Featuring Fernando Botero, Lina Botero Zea, Fernando Botero Zea, Juan Carlos Botero, Miriam Basilio, Sandro Manzo, David Nahmad, Sophia Vari and archival footage of Pedro Botero, Gloria Zea, Dorothy Canning Miller, Cecilia Zambrano and Rosalind Krauss.
Written by Don Millar and Hart Snider.
Directed by Don Millar.
Distributed by Corinth Films. 84 minutes. Not Rated.
I have mixed feelings about the hour and 22 minutes I spent watching the documentary Botero about esteemed Colombian artist Fernando Botero. On one hand, his story was a catalyst for me to remember the importance of artists to the human spirit. In fact, I commissioned work from a local art student after watching the documentary. On the other hand, as I remember back to my viewing experience, Botero’s story as an artist feels a bit self-indulgent, and well, easy.
Botero is a celebration of the artist’s life and career, as told by his children and grandchildren and the artist himself. It starts by making sure that the audience is well aware that he has had the greatest number of books published about him, that he has had the greatest number of museum exhibitions with the greatest attendance.
While I recognized his sculpture and paintings when they flashed upon my screen, I definitely had never heard of him before. Which isn’t a criticism – I am not an art scholar by any stretch. The artists that I am most interested in now started after watching their documentaries for PopEntertainment.com. But I am left with a feeling that I will not be going out of my way to see Botero’s work after watching his film.
The film briefly mentions Botero’s childhood struggles after the death of his father at a very young age, his grandmother’s support of his artistic work, and his satirical, irreverent response to religion – a bold statement at the time in Medellin, Colombia. He was thrown out of school for calling Picasso a Marxist and became an illustrator for his local newspaper.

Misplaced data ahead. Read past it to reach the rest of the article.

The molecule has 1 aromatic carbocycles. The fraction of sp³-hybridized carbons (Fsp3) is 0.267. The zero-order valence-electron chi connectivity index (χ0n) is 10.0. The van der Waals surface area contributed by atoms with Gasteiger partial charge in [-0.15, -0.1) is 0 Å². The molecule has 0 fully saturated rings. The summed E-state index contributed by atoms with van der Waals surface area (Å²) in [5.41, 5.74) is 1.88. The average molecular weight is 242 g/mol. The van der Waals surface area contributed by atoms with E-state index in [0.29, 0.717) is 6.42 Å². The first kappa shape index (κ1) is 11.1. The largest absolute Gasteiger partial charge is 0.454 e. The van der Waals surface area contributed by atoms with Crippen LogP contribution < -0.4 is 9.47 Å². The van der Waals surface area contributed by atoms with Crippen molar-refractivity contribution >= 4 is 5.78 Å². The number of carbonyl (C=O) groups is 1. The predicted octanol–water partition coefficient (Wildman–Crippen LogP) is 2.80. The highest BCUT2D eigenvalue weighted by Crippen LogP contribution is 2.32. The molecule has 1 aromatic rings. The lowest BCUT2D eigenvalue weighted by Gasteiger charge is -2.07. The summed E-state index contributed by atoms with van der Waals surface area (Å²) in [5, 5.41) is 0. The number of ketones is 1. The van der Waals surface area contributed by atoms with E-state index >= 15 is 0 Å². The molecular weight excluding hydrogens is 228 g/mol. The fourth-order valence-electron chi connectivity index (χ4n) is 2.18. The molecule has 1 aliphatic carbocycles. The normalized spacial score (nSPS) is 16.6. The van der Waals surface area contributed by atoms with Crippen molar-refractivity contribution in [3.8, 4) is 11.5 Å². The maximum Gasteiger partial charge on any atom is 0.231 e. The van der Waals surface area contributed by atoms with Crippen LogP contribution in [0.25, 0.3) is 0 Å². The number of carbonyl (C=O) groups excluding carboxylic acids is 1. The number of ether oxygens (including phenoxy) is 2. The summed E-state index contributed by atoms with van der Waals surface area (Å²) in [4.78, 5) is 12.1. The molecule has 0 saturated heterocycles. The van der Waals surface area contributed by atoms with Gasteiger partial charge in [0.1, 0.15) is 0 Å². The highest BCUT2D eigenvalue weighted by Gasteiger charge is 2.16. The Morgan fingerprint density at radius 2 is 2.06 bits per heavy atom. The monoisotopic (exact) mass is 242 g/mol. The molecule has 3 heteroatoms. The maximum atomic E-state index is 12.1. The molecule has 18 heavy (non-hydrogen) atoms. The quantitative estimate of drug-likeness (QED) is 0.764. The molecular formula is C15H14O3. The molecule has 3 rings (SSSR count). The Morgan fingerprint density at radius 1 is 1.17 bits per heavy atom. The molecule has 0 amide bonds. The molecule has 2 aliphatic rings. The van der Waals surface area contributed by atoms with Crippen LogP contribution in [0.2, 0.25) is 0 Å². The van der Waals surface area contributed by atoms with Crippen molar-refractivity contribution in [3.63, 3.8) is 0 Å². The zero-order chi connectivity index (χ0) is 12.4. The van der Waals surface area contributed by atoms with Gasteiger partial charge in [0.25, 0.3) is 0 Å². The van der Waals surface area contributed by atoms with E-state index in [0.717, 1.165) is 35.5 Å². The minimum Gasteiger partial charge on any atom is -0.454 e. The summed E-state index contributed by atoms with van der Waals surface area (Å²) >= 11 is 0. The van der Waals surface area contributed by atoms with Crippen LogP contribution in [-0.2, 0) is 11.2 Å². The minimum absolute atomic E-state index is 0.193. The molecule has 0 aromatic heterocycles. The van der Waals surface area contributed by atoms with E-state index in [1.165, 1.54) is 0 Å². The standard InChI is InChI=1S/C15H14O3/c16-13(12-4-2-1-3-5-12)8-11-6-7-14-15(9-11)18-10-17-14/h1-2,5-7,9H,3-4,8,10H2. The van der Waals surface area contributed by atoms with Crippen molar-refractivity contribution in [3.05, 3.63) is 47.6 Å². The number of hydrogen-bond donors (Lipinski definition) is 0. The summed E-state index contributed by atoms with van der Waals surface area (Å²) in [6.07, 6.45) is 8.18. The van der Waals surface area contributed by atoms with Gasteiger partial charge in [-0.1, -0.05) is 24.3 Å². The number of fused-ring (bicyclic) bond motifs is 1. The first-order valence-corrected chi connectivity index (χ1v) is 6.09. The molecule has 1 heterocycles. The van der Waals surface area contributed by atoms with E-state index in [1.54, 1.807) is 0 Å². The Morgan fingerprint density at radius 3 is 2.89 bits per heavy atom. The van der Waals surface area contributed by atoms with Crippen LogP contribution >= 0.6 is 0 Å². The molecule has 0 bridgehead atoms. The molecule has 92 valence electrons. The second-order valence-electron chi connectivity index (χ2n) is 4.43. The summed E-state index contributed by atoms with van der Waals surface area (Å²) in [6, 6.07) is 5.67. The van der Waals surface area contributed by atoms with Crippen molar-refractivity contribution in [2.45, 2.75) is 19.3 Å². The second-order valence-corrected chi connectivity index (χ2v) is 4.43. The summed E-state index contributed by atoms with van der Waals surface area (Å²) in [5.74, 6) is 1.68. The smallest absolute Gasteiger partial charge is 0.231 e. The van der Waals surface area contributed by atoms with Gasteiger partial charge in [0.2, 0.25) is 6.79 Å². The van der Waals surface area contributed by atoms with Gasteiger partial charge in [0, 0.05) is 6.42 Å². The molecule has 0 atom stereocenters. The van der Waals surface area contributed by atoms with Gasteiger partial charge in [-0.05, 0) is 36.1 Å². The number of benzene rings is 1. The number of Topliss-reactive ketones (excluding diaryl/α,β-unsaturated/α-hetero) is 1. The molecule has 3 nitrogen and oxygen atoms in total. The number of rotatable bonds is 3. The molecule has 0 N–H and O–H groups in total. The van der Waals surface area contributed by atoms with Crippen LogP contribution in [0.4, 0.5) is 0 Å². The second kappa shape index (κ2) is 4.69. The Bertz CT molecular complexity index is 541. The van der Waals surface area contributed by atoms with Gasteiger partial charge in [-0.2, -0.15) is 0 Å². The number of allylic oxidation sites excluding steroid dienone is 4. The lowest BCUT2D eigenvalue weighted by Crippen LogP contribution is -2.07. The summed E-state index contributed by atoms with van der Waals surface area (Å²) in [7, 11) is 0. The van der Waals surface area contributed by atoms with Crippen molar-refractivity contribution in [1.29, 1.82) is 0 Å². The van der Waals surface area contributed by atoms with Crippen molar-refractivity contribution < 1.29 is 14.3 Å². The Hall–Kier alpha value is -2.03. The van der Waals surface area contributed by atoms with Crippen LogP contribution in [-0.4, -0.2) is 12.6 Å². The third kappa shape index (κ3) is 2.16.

After selling an early, original painting, he used the money to travel to Europe to study the masters. He started in Madrid and then on to Florence until he ran out of funds and returned to Colombia, but he had already found his early inspirations – and began to create his satirical style in Figurative Art.
Many of Botero’s known and celebrated works seem to be comically large headed characters painted in the style of the original masters – think Mona Lisa with a moon face and 14th century works where the characters now all have his signature look.
The film does little to excite me about these pieces, although it is fun to be shown where he has included self-portraits in the fine details of these works. His transition to sculpture felt even more uneventful on film, although his sculptures have been placed in the finest of venues all over the world.
The storytelling hits it’s best points when they talk about the loss of Botero’s young son from his third wife, the young boy that inspired the work “Pedrito on a Wooden Horse,” that period of struggle for Botero as a man and as an artist.
Overall, Botero is a fine documentary for an art student or art lover. Art critics may find the film humorous as Botero has spent his lifetime pushing through the negative criticism of his work. For the general public, maybe stick with Tiger King.
Copyright ©2020 PopEntertainment.com. All rights reserved. Posted: May 22, 2020.